There are a bewildering quantity of books to borrow from even the smallest library, so I (along with most people, I suppose) tend to choose which book to borrow based on recommendations and having heard of the author. Sometimes, I feel sad for all those books in the library that don’t meet these criteria, so I pick one up at random and cursorily check whether it might be the kind of thing that I would like to read.
It was for this sort of reason that the encomium was born.
On the back cover of Steph Swainston’s novel, The Year of Our War, I found China Miéville telling me that it was ‘honest-to-god unputdownable’ and Richard Morgan claiming that it will ‘set the whole genre reading’. Fair enough.
In a fairly generic (for the most part — characters wear jeans and t-shirts and read tabloids with page three girls) fantasyland, the spread of the Insects’ paper cities is being only just kept in check by the combined efforts of lordly types (or their armies anyway), plus the skill and inspiration provided by the Circle of immortals. These 50 immortals are granted their infinitely long life by the equally immortal Emperor after he decides that he likes the cut of their jib. Each immortal has a particular (martially relevant) skill. If one dies (which takes a bit of doing), someone new is selected to take up their role. Alternatively, a mortal can supplant an incumbent by beating them in a contest of skill. The underlying mechanics of all this immortality business is left obscure.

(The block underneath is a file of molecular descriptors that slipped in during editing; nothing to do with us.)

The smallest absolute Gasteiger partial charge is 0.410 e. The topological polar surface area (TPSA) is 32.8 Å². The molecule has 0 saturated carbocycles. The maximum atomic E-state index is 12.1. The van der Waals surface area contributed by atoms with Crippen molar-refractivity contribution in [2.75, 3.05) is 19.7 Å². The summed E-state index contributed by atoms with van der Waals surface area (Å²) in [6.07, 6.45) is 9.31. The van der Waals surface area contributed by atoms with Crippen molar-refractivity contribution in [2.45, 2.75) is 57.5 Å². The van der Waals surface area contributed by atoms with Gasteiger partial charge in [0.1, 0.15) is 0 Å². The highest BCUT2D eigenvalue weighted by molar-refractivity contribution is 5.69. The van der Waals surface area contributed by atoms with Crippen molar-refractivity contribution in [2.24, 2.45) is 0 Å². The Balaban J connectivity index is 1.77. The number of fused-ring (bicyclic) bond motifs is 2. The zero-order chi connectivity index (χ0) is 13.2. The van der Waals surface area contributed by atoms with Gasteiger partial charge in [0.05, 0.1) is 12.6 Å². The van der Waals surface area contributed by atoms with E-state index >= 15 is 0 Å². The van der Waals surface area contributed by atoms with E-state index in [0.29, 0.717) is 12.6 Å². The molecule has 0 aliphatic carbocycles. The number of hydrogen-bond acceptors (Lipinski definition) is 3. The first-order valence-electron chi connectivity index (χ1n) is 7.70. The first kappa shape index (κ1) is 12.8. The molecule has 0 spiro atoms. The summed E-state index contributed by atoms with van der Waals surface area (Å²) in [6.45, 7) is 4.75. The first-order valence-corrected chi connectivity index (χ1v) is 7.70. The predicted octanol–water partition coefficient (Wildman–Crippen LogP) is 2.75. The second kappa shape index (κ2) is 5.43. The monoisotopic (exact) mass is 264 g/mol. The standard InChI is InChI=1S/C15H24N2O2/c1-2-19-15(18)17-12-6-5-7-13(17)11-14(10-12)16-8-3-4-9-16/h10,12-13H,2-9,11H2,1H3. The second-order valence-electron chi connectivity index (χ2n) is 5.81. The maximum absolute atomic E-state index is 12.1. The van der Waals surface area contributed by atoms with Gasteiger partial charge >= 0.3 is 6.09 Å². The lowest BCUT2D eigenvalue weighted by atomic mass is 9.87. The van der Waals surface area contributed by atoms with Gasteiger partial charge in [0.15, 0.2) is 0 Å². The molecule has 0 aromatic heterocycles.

Jant (200 years old), the most recent Messenger and our protagonist, got his job by being able to fly. One of the four main races of the book is winged, but they’re a bit too heavy for flight. Jant, however, is of mixed parentage, and through a fortunate twist of genetic fate, inherited a much lighter body than the norm. Clearly, such inter-racial affairs must be strongly frowned upon; I’m sure if such a thing were possible in our own world we’d have a multitude of parents trying to get themselves an effectively super-powered child.